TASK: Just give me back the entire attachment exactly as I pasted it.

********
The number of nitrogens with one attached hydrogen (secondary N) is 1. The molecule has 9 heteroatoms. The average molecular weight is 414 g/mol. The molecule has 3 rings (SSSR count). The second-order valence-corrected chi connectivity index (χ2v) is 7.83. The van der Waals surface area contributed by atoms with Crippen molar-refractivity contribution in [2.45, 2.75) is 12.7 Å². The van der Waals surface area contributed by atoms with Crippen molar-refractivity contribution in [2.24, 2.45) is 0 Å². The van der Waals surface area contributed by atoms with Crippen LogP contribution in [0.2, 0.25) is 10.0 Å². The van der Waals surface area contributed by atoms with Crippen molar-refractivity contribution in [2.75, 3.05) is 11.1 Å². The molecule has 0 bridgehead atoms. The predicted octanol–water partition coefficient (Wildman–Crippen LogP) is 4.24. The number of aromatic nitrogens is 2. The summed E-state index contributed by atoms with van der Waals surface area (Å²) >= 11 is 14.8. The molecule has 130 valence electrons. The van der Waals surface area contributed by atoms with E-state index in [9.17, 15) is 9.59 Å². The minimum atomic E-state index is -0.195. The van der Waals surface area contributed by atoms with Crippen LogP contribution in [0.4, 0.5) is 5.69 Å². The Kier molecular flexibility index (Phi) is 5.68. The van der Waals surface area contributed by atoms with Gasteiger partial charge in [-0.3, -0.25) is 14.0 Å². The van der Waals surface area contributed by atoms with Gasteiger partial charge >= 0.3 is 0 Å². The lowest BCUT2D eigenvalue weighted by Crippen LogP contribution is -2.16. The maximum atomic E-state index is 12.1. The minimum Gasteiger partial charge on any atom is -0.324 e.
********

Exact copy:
The number of nitrogens with one attached hydrogen (secondary N) is 1. The molecule has 9 heteroatoms. The average molecular weight is 414 g/mol. The molecule has 3 rings (SSSR count). The second-order valence-corrected chi connectivity index (χ2v) is 7.83. The van der Waals surface area contributed by atoms with Crippen molar-refractivity contribution in [2.45, 2.75) is 12.7 Å². The van der Waals surface area contributed by atoms with Crippen molar-refractivity contribution in [2.24, 2.45) is 0 Å². The van der Waals surface area contributed by atoms with Crippen LogP contribution in [0.2, 0.25) is 10.0 Å². The van der Waals surface area contributed by atoms with Crippen molar-refractivity contribution in [2.75, 3.05) is 11.1 Å². The molecule has 0 bridgehead atoms. The predicted octanol–water partition coefficient (Wildman–Crippen LogP) is 4.24. The number of aromatic nitrogens is 2. The summed E-state index contributed by atoms with van der Waals surface area (Å²) >= 11 is 14.8. The molecule has 130 valence electrons. The van der Waals surface area contributed by atoms with E-state index in [9.17, 15) is 9.59 Å². The minimum atomic E-state index is -0.195. The van der Waals surface area contributed by atoms with Crippen LogP contribution in [0.4, 0.5) is 5.69 Å². The Kier molecular flexibility index (Phi) is 5.68. The van der Waals surface area contributed by atoms with Gasteiger partial charge in [-0.3, -0.25) is 14.0 Å². The van der Waals surface area contributed by atoms with Gasteiger partial charge >= 0.3 is 0 Å². The lowest BCUT2D eigenvalue weighted by Crippen LogP contribution is -2.16. The maximum atomic E-state index is 12.1. The minimum Gasteiger partial charge on any atom is -0.324 e.